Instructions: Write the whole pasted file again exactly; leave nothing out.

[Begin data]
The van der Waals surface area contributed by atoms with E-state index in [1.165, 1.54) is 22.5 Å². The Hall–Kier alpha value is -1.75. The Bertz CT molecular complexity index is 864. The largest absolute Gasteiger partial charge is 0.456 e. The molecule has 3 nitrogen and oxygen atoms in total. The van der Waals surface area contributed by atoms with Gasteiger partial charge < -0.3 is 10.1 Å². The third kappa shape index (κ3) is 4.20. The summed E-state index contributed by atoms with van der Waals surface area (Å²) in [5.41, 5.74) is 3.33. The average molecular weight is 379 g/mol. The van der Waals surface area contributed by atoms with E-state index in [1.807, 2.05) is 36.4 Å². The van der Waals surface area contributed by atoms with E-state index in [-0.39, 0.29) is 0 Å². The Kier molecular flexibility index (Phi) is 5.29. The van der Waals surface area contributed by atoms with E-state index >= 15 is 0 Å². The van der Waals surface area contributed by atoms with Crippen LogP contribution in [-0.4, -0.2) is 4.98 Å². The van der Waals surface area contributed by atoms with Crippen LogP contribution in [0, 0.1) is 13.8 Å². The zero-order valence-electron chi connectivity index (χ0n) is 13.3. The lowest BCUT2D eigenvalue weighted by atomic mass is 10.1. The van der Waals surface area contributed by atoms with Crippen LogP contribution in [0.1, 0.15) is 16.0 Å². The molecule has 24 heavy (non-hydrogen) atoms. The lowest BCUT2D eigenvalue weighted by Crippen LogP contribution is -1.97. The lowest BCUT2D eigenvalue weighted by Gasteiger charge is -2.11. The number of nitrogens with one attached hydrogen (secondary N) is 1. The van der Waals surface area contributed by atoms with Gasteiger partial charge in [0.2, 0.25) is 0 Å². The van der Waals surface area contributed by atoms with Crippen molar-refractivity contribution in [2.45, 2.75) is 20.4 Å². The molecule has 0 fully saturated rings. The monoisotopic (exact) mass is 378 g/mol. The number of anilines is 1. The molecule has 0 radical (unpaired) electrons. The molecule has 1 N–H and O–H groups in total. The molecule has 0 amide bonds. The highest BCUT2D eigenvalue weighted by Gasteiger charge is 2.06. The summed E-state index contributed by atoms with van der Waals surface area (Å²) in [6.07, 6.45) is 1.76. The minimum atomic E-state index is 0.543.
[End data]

The van der Waals surface area contributed by atoms with E-state index in [1.165, 1.54) is 22.5 Å². The Hall–Kier alpha value is -1.75. The Bertz CT molecular complexity index is 864. The largest absolute Gasteiger partial charge is 0.456 e. The molecule has 3 nitrogen and oxygen atoms in total. The van der Waals surface area contributed by atoms with Gasteiger partial charge < -0.3 is 10.1 Å². The third kappa shape index (κ3) is 4.20. The summed E-state index contributed by atoms with van der Waals surface area (Å²) in [5.41, 5.74) is 3.33. The average molecular weight is 379 g/mol. The van der Waals surface area contributed by atoms with E-state index in [1.807, 2.05) is 36.4 Å². The van der Waals surface area contributed by atoms with E-state index in [-0.39, 0.29) is 0 Å². The Kier molecular flexibility index (Phi) is 5.29. The van der Waals surface area contributed by atoms with E-state index >= 15 is 0 Å². The van der Waals surface area contributed by atoms with Crippen LogP contribution in [-0.4, -0.2) is 4.98 Å². The van der Waals surface area contributed by atoms with Crippen LogP contribution in [0, 0.1) is 13.8 Å². The zero-order valence-electron chi connectivity index (χ0n) is 13.3. The lowest BCUT2D eigenvalue weighted by atomic mass is 10.1. The van der Waals surface area contributed by atoms with Crippen LogP contribution in [0.1, 0.15) is 16.0 Å². The molecule has 24 heavy (non-hydrogen) atoms. The lowest BCUT2D eigenvalue weighted by Crippen LogP contribution is -1.97. The lowest BCUT2D eigenvalue weighted by Gasteiger charge is -2.11. The number of nitrogens with one attached hydrogen (secondary N) is 1. The van der Waals surface area contributed by atoms with Gasteiger partial charge in [0.2, 0.25) is 0 Å². The van der Waals surface area contributed by atoms with Crippen molar-refractivity contribution in [2.45, 2.75) is 20.4 Å². The molecule has 0 fully saturated rings. The monoisotopic (exact) mass is 378 g/mol. The number of anilines is 1. The molecule has 0 radical (unpaired) electrons. The molecule has 1 N–H and O–H groups in total. The molecule has 0 amide bonds. The highest BCUT2D eigenvalue weighted by Gasteiger charge is 2.06. The summed E-state index contributed by atoms with van der Waals surface area (Å²) in [6.07, 6.45) is 1.76. The minimum atomic E-state index is 0.543.